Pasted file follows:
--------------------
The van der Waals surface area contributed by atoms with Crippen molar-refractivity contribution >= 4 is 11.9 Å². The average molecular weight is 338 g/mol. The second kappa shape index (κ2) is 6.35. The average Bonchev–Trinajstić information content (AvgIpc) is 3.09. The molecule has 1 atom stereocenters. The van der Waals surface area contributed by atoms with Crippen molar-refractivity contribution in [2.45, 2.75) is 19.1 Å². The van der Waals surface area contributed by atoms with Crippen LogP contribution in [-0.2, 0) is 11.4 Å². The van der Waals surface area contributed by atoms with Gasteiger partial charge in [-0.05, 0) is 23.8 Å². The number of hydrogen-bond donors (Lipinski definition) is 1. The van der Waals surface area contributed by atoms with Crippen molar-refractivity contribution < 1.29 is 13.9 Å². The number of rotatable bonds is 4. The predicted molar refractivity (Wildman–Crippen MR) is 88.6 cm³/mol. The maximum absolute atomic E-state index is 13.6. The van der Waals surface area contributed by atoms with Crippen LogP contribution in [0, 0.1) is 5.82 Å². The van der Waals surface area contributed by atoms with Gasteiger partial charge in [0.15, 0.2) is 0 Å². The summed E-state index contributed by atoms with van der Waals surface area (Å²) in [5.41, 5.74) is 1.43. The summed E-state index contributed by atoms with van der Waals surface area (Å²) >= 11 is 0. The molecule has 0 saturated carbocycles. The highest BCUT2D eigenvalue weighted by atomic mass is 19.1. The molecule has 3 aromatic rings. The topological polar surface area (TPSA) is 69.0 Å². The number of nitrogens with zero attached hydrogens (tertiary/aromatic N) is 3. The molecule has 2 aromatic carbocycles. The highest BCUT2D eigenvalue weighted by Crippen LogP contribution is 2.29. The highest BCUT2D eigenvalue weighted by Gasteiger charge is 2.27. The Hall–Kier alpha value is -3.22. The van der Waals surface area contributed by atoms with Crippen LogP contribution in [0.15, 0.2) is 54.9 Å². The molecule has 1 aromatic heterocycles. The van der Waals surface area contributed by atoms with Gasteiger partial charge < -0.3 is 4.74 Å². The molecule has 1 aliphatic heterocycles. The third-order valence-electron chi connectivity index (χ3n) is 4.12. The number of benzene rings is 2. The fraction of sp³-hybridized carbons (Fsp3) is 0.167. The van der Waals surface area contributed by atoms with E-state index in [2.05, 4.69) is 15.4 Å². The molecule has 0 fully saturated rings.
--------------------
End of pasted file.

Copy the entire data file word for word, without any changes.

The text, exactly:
The van der Waals surface area contributed by atoms with Crippen molar-refractivity contribution >= 4 is 11.9 Å². The average molecular weight is 338 g/mol. The second kappa shape index (κ2) is 6.35. The average Bonchev–Trinajstić information content (AvgIpc) is 3.09. The molecule has 1 atom stereocenters. The van der Waals surface area contributed by atoms with Crippen molar-refractivity contribution in [2.45, 2.75) is 19.1 Å². The van der Waals surface area contributed by atoms with Crippen LogP contribution in [-0.2, 0) is 11.4 Å². The van der Waals surface area contributed by atoms with Gasteiger partial charge in [-0.05, 0) is 23.8 Å². The number of hydrogen-bond donors (Lipinski definition) is 1. The van der Waals surface area contributed by atoms with Crippen molar-refractivity contribution < 1.29 is 13.9 Å². The number of rotatable bonds is 4. The predicted molar refractivity (Wildman–Crippen MR) is 88.6 cm³/mol. The maximum absolute atomic E-state index is 13.6. The van der Waals surface area contributed by atoms with Crippen LogP contribution in [0, 0.1) is 5.82 Å². The van der Waals surface area contributed by atoms with Gasteiger partial charge in [0.15, 0.2) is 0 Å². The summed E-state index contributed by atoms with van der Waals surface area (Å²) in [5.41, 5.74) is 1.43. The summed E-state index contributed by atoms with van der Waals surface area (Å²) >= 11 is 0. The molecule has 0 saturated carbocycles. The highest BCUT2D eigenvalue weighted by atomic mass is 19.1. The molecule has 3 aromatic rings. The topological polar surface area (TPSA) is 69.0 Å². The number of nitrogens with zero attached hydrogens (tertiary/aromatic N) is 3. The molecule has 2 aromatic carbocycles. The highest BCUT2D eigenvalue weighted by Crippen LogP contribution is 2.29. The highest BCUT2D eigenvalue weighted by Gasteiger charge is 2.27. The Hall–Kier alpha value is -3.22. The van der Waals surface area contributed by atoms with Crippen LogP contribution in [0.15, 0.2) is 54.9 Å². The molecule has 1 aromatic heterocycles. The van der Waals surface area contributed by atoms with Gasteiger partial charge < -0.3 is 4.74 Å². The molecule has 1 aliphatic heterocycles. The third-order valence-electron chi connectivity index (χ3n) is 4.12. The number of benzene rings is 2. The fraction of sp³-hybridized carbons (Fsp3) is 0.167. The van der Waals surface area contributed by atoms with E-state index in [2.05, 4.69) is 15.4 Å². The molecule has 0 fully saturated rings.